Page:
The money itself can't actually solve any of these problems, though each character makes the mistake of believing it could. Even after the money is divided and everyone has a bit of what they want, there isn't a lull in the tension until we see that Mama has made efforts to understand what Benetha is looking for in a man and Walter has taken steps to repair his marriage with Ruth. The money made these corrections possible, but the people themselves is what relieves the tension.
The end of Act Two keys the tension up again by making all the money gone. The family's doubts and disapproval of Walter are thrown back onto him. His leadership is undermined by his own poor judgment. Benetha's college efforts are in jeopardy, and the house that Ruth and Mama have waited so long for might have to be sold.
That Act Three ends with the family moving into their new home without any money and with some semblance of unity shows that while money may have been the catalyst what the viewer is waiting for is the end to the individual dramas and not the end to the money.

Nature of Human Nature

My Opinion on the Nature of Man Based Off of Night by Elie Wiesel, an interview with Elie Wiesel , and The Nature of Man section from Can it Happen Again? Chronicles of the Holocaust Edited by Roselle K. Chartock and Jack Spenser

The question of human nature is asked and answered in many different contexts. The view that I can not help but take is a religious and spiritual one. I don't believe in either good or evil, and I believe that these words create false dichotomies in how people view the world. Before we come to earth as people, our souls get together with others who have agreed to incarnate with us and we agree to the major trials and experiences we plan on having on earth. We will not remember these conversations while we are alive, but it is important to know that whatever one is born into, whatever disabilities or abilities on has one chose those for a reason. Certainly a plan we can't even remember may be one we deviate from, but our souls did try to set up everything we needed to have our desired experience. What happens while we are here though, ultimately is for the highest and best intention for one's soul's knowledge, experience, and growth in wisdom.
Now, this kind of life concept is not easy to accept even when one has a relatively easy life. There are so many things that seem bad and wrong with the world, how could any of these things truly be beneficial or chosen by anyone? How does one tell a Holocaust survivor or any person that just because we can not understand how or why, the Holocaust has some purpose? How can one justify a concept that implies on some level that each soul tortured and harmed willingly chose or created that fate?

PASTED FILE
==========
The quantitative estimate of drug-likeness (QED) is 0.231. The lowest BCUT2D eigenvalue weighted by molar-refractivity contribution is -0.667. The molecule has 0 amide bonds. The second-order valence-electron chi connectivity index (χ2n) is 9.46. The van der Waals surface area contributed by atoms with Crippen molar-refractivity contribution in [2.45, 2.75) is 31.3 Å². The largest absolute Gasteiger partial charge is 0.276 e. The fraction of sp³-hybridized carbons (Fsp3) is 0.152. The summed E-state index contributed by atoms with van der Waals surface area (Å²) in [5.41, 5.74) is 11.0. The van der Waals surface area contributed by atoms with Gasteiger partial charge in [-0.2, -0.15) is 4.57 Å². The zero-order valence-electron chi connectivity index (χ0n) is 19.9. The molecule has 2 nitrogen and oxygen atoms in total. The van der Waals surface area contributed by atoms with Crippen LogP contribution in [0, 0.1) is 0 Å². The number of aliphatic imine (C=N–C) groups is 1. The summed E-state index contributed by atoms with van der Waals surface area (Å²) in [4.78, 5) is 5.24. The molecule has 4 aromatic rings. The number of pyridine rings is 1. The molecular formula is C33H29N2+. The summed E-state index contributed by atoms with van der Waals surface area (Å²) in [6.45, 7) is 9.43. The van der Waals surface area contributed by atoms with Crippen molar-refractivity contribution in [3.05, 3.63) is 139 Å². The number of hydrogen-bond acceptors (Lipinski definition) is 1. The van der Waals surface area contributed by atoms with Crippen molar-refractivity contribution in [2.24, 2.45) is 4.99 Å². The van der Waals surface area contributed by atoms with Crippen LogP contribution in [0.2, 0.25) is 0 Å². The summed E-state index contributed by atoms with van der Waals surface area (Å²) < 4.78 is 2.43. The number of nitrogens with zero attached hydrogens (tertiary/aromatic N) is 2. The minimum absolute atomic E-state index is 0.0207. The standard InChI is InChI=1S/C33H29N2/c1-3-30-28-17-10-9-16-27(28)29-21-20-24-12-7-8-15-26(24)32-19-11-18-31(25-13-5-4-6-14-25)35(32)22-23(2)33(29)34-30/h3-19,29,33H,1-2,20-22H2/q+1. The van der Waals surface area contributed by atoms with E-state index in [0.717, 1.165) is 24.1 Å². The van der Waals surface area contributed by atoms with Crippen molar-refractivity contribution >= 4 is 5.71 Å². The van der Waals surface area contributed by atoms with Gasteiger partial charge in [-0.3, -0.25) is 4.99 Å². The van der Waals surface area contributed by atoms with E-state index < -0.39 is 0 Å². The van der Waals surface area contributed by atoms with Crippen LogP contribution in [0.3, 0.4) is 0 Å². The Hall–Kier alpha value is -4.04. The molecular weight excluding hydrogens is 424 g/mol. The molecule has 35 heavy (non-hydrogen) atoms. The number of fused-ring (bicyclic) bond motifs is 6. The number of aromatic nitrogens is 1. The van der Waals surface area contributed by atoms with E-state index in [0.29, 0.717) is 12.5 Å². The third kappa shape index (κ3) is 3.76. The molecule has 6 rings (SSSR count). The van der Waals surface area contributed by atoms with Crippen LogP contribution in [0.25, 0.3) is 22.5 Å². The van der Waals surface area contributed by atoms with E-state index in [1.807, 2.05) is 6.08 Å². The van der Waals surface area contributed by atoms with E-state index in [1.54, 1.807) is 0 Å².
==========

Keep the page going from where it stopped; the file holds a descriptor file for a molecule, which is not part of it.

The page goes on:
It is so much easier to take Hobbes' stance that humans are selfish creatures that only work on gaining pleasure and avoiding pain through any means possible unless reined in by the powers of the government. It is preferable to believe Rousseau's theory that humans in their natural state were solitary happy beings and the more art and culture we create the less happy we become and the more likely we are to fight over the materials we've designed. I would find Skinner's model more understandable, where humans are a product of their environment and the desperate environment of post World War I Germany was so desperate for change and a scape goat that the Holocaust became an end result. However, I can't look around the world today and any of these theories holding true. There are too much positive momentum in the world for me to accept a premise of man being born completely without drive fore the better. Too much beauty and good can be seen through art for it to be the root of our woes, and I can not accept the idea that man was ever anything other than a pack animal. Lastly, while environment is by far the most compelling argument, I can only go back to my own experiences where my sister, brother, and I were all raised by my parents in the same circumstances and we are all completely different people, with almost opposite world views. If environment shapes, it doesn't shape us uniformly like a cookie mold would.